Exodus 12:1–4, (5–10), 11–14 (NRSV)
Chapter 12The Lord said to Moses and Aaron in the land of Egypt: Verse 2This month shall mark for you the beginning of months; it shall be the first month of the year for you. Verse 3Tell the whole congregation of Israel that on the tenth of this month they are to take a lamb for each family, a lamb for each household. Verse 4If a household is too small for a whole lamb, it shall join its closest neighbor in obtaining one; the lamb shall be divided in proportion to the number of people who eat of it. Verse 5Your lamb shall be without blemish, a year-old male; you may take it from the sheep or from the goats. Verse 6You shall keep it until the fourteenth day of this month; then the whole assembled congregation of Israel shall slaughter it at twilight. Verse 7They shall take some of the blood and put it on the two doorposts and the lintel of the houses in which they eat it. Verse 8They shall eat the lamb that same night; they shall eat it roasted over the fire with unleavened bread and bitter herbs. Verse 9Do not eat any of it raw or boiled in water, but roasted over the fire, with its head, legs, and inner organs. Verse 10You shall let none of it remain until the morning; anything that remains until the morning you shall burn. Verse 11This is how you shall eat it: your loins girded, your sandals on your feet, and your staff in your hand; and you shall eat it hurriedly. It is the passover of the Lord. Verse 12For I will pass through the land of Egypt that night, and I will strike down every firstborn in the land of Egypt, both human beings and animals; on all the gods of Egypt I will execute judgments: I am the Lord. Verse 13The blood shall be a sign for you on the houses where you live: when I see the blood, I will pass over you, and no plague shall destroy you when I strike the land of Egypt. Verse 14This day shall be a day of remembrance for you. You shall celebrate it as a festival to the Lord; throughout your generations you shall observe it as a perpetual ordinance.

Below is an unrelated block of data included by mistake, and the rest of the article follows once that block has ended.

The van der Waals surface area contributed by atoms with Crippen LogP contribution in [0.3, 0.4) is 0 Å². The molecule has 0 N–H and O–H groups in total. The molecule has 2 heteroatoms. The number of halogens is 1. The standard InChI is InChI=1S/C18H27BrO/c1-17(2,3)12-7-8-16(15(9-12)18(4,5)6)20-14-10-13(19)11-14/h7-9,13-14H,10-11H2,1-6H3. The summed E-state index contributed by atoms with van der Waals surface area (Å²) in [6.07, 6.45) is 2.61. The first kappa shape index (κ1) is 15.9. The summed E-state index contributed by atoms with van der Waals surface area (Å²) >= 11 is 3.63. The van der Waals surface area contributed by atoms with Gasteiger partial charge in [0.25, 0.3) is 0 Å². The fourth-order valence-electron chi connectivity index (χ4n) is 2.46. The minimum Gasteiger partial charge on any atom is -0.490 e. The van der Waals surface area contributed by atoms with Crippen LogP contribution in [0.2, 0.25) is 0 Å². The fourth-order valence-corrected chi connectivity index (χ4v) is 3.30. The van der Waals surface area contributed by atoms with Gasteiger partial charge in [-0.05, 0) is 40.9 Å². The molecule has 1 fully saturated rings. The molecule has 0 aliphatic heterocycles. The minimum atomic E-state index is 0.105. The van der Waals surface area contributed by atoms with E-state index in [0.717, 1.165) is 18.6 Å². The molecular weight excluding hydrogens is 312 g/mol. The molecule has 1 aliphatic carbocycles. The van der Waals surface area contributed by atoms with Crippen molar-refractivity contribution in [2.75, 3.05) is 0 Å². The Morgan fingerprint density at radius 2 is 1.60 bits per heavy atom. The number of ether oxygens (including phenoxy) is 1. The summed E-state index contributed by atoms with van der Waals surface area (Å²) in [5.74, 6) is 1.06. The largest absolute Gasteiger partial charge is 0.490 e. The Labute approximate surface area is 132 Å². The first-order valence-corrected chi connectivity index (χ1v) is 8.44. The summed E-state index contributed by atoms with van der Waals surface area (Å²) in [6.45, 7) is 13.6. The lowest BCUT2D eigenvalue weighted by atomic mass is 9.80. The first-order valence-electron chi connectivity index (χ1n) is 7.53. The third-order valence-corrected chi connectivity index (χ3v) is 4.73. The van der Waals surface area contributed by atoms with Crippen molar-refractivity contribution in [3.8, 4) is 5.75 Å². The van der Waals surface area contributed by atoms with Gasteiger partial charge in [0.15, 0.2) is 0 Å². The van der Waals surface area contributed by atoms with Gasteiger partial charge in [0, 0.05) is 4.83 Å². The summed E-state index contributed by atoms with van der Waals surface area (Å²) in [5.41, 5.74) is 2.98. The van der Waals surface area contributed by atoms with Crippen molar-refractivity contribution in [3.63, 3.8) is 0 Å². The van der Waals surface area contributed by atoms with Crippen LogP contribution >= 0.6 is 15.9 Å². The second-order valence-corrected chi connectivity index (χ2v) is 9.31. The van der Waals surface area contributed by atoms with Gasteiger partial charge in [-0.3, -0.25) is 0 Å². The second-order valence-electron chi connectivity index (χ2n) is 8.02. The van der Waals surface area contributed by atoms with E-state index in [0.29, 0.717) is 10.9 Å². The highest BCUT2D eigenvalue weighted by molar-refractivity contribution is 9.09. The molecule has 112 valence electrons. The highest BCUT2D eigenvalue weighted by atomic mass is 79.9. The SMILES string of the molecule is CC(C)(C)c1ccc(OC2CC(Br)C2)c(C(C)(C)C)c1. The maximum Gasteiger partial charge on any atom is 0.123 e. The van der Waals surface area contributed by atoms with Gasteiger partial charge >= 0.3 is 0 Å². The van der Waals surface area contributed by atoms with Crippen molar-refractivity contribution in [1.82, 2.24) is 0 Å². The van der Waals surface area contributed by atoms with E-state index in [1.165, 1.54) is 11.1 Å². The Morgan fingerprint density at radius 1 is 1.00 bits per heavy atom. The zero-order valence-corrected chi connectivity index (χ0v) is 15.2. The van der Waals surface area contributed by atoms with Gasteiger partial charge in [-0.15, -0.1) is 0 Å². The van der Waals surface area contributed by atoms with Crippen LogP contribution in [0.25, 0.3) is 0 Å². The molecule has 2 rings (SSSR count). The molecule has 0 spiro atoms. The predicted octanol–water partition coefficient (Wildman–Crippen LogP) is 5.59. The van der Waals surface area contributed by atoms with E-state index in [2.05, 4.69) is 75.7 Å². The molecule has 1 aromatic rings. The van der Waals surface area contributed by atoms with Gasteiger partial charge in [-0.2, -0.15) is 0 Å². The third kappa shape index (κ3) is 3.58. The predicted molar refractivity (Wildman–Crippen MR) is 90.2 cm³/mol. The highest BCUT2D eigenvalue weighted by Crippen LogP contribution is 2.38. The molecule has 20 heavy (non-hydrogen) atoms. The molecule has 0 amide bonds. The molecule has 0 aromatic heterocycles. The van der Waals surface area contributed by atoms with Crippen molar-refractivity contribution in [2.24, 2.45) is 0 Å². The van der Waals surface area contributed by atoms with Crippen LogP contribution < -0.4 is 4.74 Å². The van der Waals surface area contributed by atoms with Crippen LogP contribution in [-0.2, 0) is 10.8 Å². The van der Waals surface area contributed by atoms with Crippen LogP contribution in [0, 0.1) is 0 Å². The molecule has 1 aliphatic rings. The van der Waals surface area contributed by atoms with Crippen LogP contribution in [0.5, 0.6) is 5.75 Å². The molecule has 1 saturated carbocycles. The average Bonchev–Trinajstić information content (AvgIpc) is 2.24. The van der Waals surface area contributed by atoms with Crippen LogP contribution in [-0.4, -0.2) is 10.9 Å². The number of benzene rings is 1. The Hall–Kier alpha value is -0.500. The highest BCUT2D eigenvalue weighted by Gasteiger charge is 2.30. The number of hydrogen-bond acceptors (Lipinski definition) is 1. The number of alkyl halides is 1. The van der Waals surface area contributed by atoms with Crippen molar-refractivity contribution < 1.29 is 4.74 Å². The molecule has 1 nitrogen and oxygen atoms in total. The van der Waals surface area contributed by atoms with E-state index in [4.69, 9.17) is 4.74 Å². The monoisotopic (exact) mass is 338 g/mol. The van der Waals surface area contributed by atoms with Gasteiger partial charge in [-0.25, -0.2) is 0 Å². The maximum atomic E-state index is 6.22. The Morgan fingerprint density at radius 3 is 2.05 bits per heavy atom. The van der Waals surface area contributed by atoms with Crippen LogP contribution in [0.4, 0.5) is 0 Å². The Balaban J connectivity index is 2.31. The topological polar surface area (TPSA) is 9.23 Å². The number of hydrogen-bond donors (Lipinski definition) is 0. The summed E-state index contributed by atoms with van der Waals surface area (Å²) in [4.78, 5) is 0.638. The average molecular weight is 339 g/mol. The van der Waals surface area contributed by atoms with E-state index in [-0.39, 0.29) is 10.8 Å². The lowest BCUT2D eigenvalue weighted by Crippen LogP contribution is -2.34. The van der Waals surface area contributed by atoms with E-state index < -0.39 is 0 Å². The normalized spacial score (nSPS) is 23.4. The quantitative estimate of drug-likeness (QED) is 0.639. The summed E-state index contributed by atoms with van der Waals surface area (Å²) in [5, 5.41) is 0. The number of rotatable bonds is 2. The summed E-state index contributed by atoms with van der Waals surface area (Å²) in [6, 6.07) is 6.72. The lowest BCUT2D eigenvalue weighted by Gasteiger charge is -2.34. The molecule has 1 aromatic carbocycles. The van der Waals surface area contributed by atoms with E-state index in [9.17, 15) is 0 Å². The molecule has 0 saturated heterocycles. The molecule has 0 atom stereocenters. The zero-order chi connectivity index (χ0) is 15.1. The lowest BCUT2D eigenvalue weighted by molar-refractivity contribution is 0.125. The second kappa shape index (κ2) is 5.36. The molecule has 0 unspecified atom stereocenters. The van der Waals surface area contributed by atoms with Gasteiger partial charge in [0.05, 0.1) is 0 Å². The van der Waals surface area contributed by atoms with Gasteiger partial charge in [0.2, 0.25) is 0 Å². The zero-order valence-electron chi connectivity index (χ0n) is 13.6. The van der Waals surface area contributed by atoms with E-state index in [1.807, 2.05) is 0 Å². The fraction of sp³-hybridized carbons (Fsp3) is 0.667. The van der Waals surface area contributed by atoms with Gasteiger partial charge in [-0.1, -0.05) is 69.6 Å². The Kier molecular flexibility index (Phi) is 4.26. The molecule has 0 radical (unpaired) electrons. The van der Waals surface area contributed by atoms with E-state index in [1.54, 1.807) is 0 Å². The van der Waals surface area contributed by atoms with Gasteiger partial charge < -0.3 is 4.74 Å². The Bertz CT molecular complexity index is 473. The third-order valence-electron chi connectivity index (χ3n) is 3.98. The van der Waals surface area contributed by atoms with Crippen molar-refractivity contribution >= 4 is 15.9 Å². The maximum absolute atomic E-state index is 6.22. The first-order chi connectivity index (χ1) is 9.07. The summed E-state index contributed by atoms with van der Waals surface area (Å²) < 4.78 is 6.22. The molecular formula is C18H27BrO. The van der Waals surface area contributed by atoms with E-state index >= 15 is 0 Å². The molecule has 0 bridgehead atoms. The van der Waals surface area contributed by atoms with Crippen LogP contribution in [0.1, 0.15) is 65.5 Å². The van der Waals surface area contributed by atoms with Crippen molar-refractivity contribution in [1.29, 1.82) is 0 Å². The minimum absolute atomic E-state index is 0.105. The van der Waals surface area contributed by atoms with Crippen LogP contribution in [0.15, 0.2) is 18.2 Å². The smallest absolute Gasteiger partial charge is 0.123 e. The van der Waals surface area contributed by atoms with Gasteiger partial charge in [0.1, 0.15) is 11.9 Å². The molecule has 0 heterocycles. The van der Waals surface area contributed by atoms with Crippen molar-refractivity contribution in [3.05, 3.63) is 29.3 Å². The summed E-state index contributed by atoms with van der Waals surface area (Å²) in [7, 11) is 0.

The theme for our reflections this week is the story of God’s faithfulness.
Tradition … tradition! Perhaps you can hear echoes of the rhythmic Broadway musical by simply seeing those two words standing side by side. In “Fiddler on the Roof” a favorite of mine over the years, we are reminded throughout how the deep connection of rituals and traditions from the past provide stability, meaning, and purpose for both the present and hoped for future. We also are reminded that the abundant power of love can inspire, transform, and sometimes lead us to new narratives and people that may not fit within the constructs of our defined religious communities—as was the case with Tevye’s daughters.
As we follow Jesus in his journey to the cross this week, we step back to consider the new covenant that he will establish. Crossing boundaries, embodying radical hospitality, and redefining norms are a foreshadowing of the kingdom yet to come. As we follow, he invites each of us to consider how we might bring the stories and traditions of God’s faithfulness in the past with us into a brave and faithful future.
Dear God, you continually seek to release your people from bondage to freedom, from oppression to liberation. So invite us deeper into your story, and remind us to look back in order to see your faithfulness today—and to look forward more faithfully still. Amen.